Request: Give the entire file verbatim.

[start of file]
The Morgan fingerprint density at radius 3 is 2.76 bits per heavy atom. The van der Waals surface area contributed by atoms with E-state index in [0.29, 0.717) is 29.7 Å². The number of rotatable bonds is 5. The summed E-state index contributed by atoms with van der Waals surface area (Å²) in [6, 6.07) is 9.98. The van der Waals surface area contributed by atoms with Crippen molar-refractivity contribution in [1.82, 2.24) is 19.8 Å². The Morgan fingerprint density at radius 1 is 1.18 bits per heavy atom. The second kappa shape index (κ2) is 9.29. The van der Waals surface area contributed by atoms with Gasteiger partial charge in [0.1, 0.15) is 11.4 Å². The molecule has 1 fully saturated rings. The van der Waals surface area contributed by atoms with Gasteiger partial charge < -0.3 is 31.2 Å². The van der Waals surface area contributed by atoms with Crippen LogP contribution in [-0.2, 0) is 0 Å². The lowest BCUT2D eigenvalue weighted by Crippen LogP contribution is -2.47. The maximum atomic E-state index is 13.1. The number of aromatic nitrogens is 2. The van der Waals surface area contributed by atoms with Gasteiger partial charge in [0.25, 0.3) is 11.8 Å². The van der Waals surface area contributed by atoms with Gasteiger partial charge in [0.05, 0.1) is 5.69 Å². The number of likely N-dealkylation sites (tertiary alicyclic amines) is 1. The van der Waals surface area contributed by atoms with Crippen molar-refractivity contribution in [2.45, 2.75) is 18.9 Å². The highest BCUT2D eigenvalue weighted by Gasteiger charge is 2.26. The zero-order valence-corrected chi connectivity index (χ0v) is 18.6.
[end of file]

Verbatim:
The Morgan fingerprint density at radius 3 is 2.76 bits per heavy atom. The van der Waals surface area contributed by atoms with E-state index in [0.29, 0.717) is 29.7 Å². The number of rotatable bonds is 5. The summed E-state index contributed by atoms with van der Waals surface area (Å²) in [6, 6.07) is 9.98. The van der Waals surface area contributed by atoms with Crippen molar-refractivity contribution in [1.82, 2.24) is 19.8 Å². The Morgan fingerprint density at radius 1 is 1.18 bits per heavy atom. The second kappa shape index (κ2) is 9.29. The van der Waals surface area contributed by atoms with Gasteiger partial charge in [0.1, 0.15) is 11.4 Å². The molecule has 1 fully saturated rings. The van der Waals surface area contributed by atoms with Gasteiger partial charge < -0.3 is 31.2 Å². The van der Waals surface area contributed by atoms with Crippen LogP contribution in [-0.2, 0) is 0 Å². The lowest BCUT2D eigenvalue weighted by Crippen LogP contribution is -2.47. The maximum atomic E-state index is 13.1. The number of aromatic nitrogens is 2. The van der Waals surface area contributed by atoms with Gasteiger partial charge in [0.25, 0.3) is 11.8 Å². The van der Waals surface area contributed by atoms with Gasteiger partial charge in [0.05, 0.1) is 5.69 Å². The number of likely N-dealkylation sites (tertiary alicyclic amines) is 1. The van der Waals surface area contributed by atoms with Crippen molar-refractivity contribution in [2.45, 2.75) is 18.9 Å². The highest BCUT2D eigenvalue weighted by Gasteiger charge is 2.26. The zero-order valence-corrected chi connectivity index (χ0v) is 18.6.